Inflation was the dominant economic and financial issue of 2022 for most countries around the world, especially for advanced economies that have a consequential impact on the global economy and markets.

The effects have been seen in declining living standards, increasing inequality, increasing borrowing costs, stock and bond market losses, and occasional financial mishaps (fortunately small and so far contained).

In this new year, recession, both actual and feared, has joined inflation in the driving seat of the global economy and is likely to replace it. It’s a development that makes the global economy and investment portfolios subject to a wide range of possible outcomes — something that a growing number of bond investors seem to be aware of more than their equity counterparts.

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International Monetary Fund iYou will likely review soon Her economic growth forecasts again, predicting that “a third of the world will be hit by recession this year”. What is particularly notable to me about these worsening global prospects is not only that the world’s three major economic regions – China, the European Union and the United States – are slowing down together, but also that this is happening for different reasons.

In China, a chaotic exit from the wrong Covid-19 policy is undermining demand and causing more supply disruptions. Such headwinds to domestic and global economic well-being will continue as long as China fails to improve the coverage and effectiveness of its vaccination efforts. The strength and sustainability of the subsequent recovery will also require that the country more vigorously renew a growth model that can no longer rely on greater globalization.

The European Union continues to deal with energy supply disruptions as the Russian invasion of Ukraine continues. Strengthening inventory management and reorientation of energy supplies is well advanced in many countries. However, it is not yet sufficient to lift immediate constraints on growth, let alone resolve long-term structural headwinds.

The United States has the least problematic view. The headwinds to growth are due to the Fed’s struggle to contain inflation after mischaracterizing rate increases as fleeting and then initially being too timid to adjust monetary policy.

The Fed’s shift to an aggressive front-load of interest rate hikes came too late to prevent the spread of inflation in the services sector and wages. As such, inflation is likely to remain stubborn at around 4 percent, be less sensitive to interest rate policies and expose the economy to greater risk for accidents from additional policy errors that undermine growth.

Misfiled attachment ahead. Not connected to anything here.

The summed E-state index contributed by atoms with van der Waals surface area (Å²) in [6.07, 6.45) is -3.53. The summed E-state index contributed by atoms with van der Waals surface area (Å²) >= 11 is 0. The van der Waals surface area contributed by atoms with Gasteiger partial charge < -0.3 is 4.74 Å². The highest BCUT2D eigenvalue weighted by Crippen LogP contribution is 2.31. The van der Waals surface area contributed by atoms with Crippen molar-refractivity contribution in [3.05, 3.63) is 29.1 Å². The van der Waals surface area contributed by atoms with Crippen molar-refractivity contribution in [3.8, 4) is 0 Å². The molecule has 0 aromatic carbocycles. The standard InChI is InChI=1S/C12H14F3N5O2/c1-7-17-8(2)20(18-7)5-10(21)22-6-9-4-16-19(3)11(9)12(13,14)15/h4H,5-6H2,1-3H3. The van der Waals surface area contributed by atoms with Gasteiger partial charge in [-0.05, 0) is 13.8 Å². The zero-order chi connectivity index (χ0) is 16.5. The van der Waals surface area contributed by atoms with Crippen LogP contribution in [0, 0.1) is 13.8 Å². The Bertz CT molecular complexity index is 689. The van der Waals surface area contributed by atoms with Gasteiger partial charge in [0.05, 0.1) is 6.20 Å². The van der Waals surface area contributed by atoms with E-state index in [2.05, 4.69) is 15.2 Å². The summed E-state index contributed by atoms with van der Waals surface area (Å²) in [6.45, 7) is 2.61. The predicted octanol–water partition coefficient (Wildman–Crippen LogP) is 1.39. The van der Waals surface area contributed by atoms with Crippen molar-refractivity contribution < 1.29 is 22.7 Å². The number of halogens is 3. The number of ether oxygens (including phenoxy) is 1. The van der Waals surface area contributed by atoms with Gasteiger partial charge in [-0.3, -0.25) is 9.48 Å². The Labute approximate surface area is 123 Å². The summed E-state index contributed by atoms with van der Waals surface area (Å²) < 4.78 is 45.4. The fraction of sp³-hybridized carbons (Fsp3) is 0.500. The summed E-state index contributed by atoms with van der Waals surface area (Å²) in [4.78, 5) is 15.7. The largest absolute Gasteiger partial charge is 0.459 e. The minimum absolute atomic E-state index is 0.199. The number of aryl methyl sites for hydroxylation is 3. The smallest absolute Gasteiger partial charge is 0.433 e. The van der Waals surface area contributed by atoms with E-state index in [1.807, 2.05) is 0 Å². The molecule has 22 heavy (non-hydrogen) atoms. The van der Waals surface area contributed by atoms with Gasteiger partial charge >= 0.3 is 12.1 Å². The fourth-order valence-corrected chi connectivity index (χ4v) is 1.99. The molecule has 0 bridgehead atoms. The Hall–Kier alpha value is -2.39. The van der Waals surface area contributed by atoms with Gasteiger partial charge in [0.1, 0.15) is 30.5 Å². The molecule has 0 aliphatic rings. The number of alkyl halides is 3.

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The uncertainties facing each of these three economic areas suggest that analysts should be more careful in reassuring us that recessionary pressures will be “short and shallow”. They need to be open, if only to avoid repeating the mistake of prematurely dismissing inflation as transient.

This is especially important because these diverse drivers of recessionary risk make financial fragility more threatening and policy shifts more difficult, including potentially Japan. Get out of interest rate control Policy. The range of possible outcomes is extraordinarily large.

On the one hand, a better policy response, including improving the supply response and protecting the most vulnerable populations, can counteract the global economic slowdown and, in the case of the United States, avert a recession.

On the other hand, additional policy errors and market turmoil can lead to self-reinforcing vicious cycles with rising inflation and rising interest rates, weakening credit and compressed earnings, and stressing market performance.

Judging by market prices, more bond investors are better understanding this, including by refusing to follow the Fed’s interest rate guidance this year. Instead of a sustainable path to higher rates for 2023, they believe recessionary pressures will lead to cuts later this year. If true, government bonds would provide the yield and potential for badly missed portfolio risk mitigation in 2022.

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However, parts of the stock market is still weakly bearish pricing. Reconciling these different scenarios is more important than investors. Without better alignment within markets and with policy signals, the positive economic and financial outcomes we all desire will be no less likely. They will also be challenged by the risk of more unpleasant outcomes at a time of less economic and human resilience.

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Macro hedge funds end 2022 higher, investors say, while many others take big losses By Reuters

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© Reuters. FILE PHOTO: Traders work on the trading floor of the New York Stock Exchange (NYSE) in New York City, US, January 5, 2023. REUTERS/Andrew Kelly

By Svea Herbst Baylis